The draft business plan put the price tag at $100 billion and laid out a first phase from Merced to Bakersfield. Now, the California High-Speed Rail Authority says the "initial operating segment" would run as far south as Burbank. By using state bonds for Bay Area and Southern California rail projects that would also benefit high-speed rail, the new business plan reduces the cost to $68 billion. And Board Chair Dan Richard says Governor Jerry Brown has a new funding stream in mind:
Richard: "We do have now - as a result of Cap-and-Trade - a dedicated funding source that will be sufficient to fill in any shortfalls and get us all the way from Merced to Burbank with an initial operating segment."
Listen to our extended interview with California High-Speed Rail Authority Board Chair Dan Richard:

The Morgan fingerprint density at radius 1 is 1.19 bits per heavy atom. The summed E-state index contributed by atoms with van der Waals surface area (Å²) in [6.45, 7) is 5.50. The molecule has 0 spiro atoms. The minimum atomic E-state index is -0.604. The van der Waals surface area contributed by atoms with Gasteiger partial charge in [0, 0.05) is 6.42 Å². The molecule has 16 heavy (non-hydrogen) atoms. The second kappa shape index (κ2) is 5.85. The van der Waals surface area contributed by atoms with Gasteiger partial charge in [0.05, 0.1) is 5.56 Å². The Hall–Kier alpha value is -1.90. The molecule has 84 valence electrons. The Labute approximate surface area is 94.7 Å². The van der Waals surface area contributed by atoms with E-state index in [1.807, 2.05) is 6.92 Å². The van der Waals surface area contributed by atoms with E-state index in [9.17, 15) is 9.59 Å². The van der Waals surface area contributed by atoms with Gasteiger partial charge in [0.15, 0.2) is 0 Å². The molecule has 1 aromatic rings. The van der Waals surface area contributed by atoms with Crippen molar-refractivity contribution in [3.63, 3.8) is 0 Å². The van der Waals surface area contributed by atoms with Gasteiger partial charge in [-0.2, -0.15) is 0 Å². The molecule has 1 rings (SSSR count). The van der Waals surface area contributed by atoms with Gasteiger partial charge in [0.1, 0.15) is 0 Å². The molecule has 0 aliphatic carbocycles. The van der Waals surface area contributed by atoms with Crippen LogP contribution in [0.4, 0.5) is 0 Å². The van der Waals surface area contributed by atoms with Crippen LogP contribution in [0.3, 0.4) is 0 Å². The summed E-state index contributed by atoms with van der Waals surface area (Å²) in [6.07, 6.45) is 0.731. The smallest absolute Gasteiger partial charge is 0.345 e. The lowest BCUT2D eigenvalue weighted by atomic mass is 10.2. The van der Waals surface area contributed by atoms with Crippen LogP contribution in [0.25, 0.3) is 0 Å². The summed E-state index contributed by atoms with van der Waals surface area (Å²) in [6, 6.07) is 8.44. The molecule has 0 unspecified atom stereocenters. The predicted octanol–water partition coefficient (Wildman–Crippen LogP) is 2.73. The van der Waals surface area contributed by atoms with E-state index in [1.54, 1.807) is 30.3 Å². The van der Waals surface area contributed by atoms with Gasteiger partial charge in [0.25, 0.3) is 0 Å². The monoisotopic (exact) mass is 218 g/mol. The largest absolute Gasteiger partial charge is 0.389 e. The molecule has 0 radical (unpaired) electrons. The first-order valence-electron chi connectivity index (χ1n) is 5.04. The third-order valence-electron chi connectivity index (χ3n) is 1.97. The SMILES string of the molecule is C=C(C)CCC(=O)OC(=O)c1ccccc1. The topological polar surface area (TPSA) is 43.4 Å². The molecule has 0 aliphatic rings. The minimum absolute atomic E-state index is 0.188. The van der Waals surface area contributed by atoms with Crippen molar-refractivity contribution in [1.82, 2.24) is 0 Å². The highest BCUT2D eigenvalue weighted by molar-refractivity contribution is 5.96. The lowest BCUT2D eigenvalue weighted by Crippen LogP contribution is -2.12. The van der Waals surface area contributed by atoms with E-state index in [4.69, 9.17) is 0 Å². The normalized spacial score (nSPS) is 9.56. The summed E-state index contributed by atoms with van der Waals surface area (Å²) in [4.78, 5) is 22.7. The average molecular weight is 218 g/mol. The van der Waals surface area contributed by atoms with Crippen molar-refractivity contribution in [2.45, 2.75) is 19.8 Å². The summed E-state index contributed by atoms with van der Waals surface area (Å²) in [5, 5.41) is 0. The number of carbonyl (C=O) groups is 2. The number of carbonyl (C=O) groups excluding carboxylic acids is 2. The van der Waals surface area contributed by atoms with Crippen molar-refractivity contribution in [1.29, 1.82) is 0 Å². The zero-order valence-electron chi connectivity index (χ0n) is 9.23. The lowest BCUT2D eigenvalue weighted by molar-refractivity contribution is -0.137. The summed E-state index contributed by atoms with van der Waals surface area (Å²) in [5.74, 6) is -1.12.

All this is subject to the approval of a skeptical legislature, which has to sign off on the sale of nearly $3 billion in state bonds within the next couple of months.
State Senator Mark DeSaulnier is one of several Democrats who have raised questions about the project. He says the first phase from Merced to Burbank doesn't connect the state's population centers.
DeSaulnier: "That brings real concerns to me, because that's better than a non-electrified test track with no trains on it and no real ridership - but with all due respect to Merced, it's not really linking up with San Francisco and Sacramento."
Some other Democrats are on board with the new plan. Assemblyman Henry Perea says it "makes sense and will give this project the opportunity to succeed."
Republicans are strongly opposed. State Senator Doug La Malfa says the project looks nothing like what voters were promised when they approved the state bonds in 2008. He's working on a ballot initiative that would pull the plug on high-speed rail.